Volunteers and students at Llanfyllin High School have planted a thousand trees to help protect the river Cain.

The work carried out by the Severn Rivers Trust’s Roots and Water Project, funded by Natural Resources Wales, uses mapping software to choose sites in North Powys for new hedgerows and woodland, by comparing areas on soil type, slope and land use.

Project organisers say the scheme will help with flood management processes, as well as providing valuable wildlife habitats.

"Hedgerows are valuable in our landscapes, providing shelter and a source of food for wildlife," said Lisa Barlow from the Severn Rivers Trust.

"Recent studies have shown that planting trees can also help rain water to soak into the ground. Natural Flood Management protects homes and businesses from flooding, slows down riverbank erosion and halts the flow of pollution into our rivers."

The work will eventually see 15,000 native trees planted as new hedgerows or to repair existing hedgerows, protected by 450m of stock fencing, which will be installed by professional contractors and farmers in preparation for the tree planting with volunteers.

Land management students from Llanfyllin High School were also involved with the tree planting effort, working on new hedgerow and woodland at Y Parc, Bodfach, which the school says contributes towards the students agriculture and land management studies.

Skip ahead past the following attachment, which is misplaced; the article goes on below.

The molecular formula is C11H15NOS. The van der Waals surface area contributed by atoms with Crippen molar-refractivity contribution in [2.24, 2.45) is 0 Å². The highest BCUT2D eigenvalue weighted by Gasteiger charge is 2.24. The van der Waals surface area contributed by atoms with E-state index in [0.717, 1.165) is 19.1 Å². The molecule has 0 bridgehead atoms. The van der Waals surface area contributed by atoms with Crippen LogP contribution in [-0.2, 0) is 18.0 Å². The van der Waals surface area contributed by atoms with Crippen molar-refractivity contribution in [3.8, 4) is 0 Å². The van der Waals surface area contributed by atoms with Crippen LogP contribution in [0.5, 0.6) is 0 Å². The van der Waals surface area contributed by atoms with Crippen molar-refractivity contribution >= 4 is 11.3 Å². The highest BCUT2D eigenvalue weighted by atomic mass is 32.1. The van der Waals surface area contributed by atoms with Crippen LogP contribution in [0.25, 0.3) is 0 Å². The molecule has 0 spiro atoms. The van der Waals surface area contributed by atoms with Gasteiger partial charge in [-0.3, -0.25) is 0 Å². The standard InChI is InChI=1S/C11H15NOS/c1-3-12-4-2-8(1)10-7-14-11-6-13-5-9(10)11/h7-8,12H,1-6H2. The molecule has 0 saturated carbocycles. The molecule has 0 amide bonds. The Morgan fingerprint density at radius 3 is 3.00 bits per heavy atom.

"The year 10 and 11 Landbased students at the school enjoy actively taking part in such projects," said Landbased tutur Emyr Jones.

"As well as teaching them the importance of habitat management and environmental sustainability it provides a hands-on experience of how they can integrate this into agriculture whilst positively contributing to the health of our environment.

"Such habitat work provides invaluable evidence for their BTEC Level 2 Extended Certificate in Agriculture course."

The Woodland Trust have supplied native trees to the project, which will also increase the local population of the iconic and threatened Black Poplar, as a species of floodplains in the area.